Seasoned lecturer Elise van Dooren has taught hundreds of engineering students the tricks of the trade. The educational aspects of her work have always fascinated her. So much so that ten years ago she decided to delve more deeply into a topic that had been occupying her thoughts for a long time: how can aspiring designers gain a better understanding of what designing in itself entails? She developed a framework of five basic concepts that teachers and students can use to embed the often complex design practice in the learning process.

 "Teaching is such a beautiful profession.” Van Dooren has been teaching architectural subjects at the Faculty of Architecture and the Built Environment for some thirty years. Like many lecturers, colleagues at the faculty as well as other design programmes, she is trained as a designer, not as a teacher. "During the course of my career, I got the impression we as professionals tend to address students as fellow designers," says Van Dooren. "We manage quite nicely to get them to work towards the result of a design process, i.e. towards a product, but in my opinion, the fundamental thing we should be helping them consider is what the design process itself entails.


What is expected of me as a designer? How should I tackle this task? If the answers to such fundamental questions initially remain vague or merely implicit, this leads to uncertainty, which Van Dooren knows from her own experience. "As teachers, we need to give students self-confidence by teaching them to think like designers right from the start. I have researched how this can be done and tested it to a certain extent".

 Van Dooren took educational subjects at the Open University, and read up on both education and the design process. "Ten years ago, I decided to combine my practical experience and my curiosity into ways of improving this practice in a PhD research project.” She did the research mainly in her own time. "Practising on the job allowed me to let my ideas mature."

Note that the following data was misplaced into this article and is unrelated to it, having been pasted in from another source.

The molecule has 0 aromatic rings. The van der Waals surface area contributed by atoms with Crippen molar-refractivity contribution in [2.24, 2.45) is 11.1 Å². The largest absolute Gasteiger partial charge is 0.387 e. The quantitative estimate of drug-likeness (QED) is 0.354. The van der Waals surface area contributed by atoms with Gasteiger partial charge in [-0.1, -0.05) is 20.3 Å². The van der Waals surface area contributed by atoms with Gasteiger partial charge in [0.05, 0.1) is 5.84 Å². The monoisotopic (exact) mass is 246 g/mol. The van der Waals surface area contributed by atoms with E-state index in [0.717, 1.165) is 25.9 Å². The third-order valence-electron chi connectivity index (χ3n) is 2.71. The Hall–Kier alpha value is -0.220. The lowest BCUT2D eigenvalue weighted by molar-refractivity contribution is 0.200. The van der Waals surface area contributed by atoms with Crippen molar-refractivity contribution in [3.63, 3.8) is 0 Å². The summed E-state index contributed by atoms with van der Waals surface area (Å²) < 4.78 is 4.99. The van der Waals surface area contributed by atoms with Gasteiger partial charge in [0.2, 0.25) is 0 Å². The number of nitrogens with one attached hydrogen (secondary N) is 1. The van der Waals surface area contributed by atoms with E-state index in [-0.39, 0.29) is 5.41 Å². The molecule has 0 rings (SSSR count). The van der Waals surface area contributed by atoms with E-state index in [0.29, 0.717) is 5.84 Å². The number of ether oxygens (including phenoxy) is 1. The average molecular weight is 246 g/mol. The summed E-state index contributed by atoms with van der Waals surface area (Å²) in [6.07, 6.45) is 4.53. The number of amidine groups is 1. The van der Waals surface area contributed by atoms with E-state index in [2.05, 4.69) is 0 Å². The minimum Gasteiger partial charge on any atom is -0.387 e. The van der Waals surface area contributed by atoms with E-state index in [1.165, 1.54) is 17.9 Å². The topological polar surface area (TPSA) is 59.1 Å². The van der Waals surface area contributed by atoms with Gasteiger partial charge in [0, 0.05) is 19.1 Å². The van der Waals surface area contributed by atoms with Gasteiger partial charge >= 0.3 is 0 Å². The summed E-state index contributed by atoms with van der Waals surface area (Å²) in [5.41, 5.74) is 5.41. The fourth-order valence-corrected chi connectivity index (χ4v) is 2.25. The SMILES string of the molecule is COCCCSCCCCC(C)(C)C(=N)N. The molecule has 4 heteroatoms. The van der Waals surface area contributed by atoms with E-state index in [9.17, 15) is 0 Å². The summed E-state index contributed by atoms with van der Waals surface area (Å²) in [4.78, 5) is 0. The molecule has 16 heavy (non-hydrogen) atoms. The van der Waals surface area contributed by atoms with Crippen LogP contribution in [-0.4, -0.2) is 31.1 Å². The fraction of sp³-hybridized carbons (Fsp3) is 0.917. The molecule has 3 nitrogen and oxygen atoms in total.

Van Dooren developed a simple framework of five principles, the elementary parts of every design process. These are (in random order): Experimentation, Guiding Themes, Domains, Frame of Reference and Laboratory (visual language). "In the literature, dozens of terms and concepts that mean more of less the same thing are used interchangeably. This creates confusion. What we intend is for these basic concepts – there are only five of them – to give budding designers a framework they can use to navigate the process". In design studios and other educational situations, lecturers can interpret the design process on the basis of these principles and explore it further with their students.

 Van Dooren presented the starting points she had distilled from the professional literature to expert designers, who recognised them. "My assumption that little attention is paid to the design process was tested in lessons to first-year students in Delft. After that the concepts were applied in teaching situations, here in Delft and at the Academy of Architecture in Groningen".

Tentative conclusion

The tentative conclusion is that students who are made familiar with the principles do indeed have a better idea of what design means and show more confidence in their own conduct. Van Dooren: "This is a good finding. It would be great to be able to test whether this also happens on a larger scale". Although the framework is based on research into architectural design education, a more general application also seems possible. "Yes, the principles are universal enough to be used in all kinds of design programmes, including technasia.” She plans to convert the thesis into something more accessible and practical. "I haven't figured out exactly what form it will take yet. Suggestions are welcome."

Published: October 2020
Headerphoto: Luuk Kramer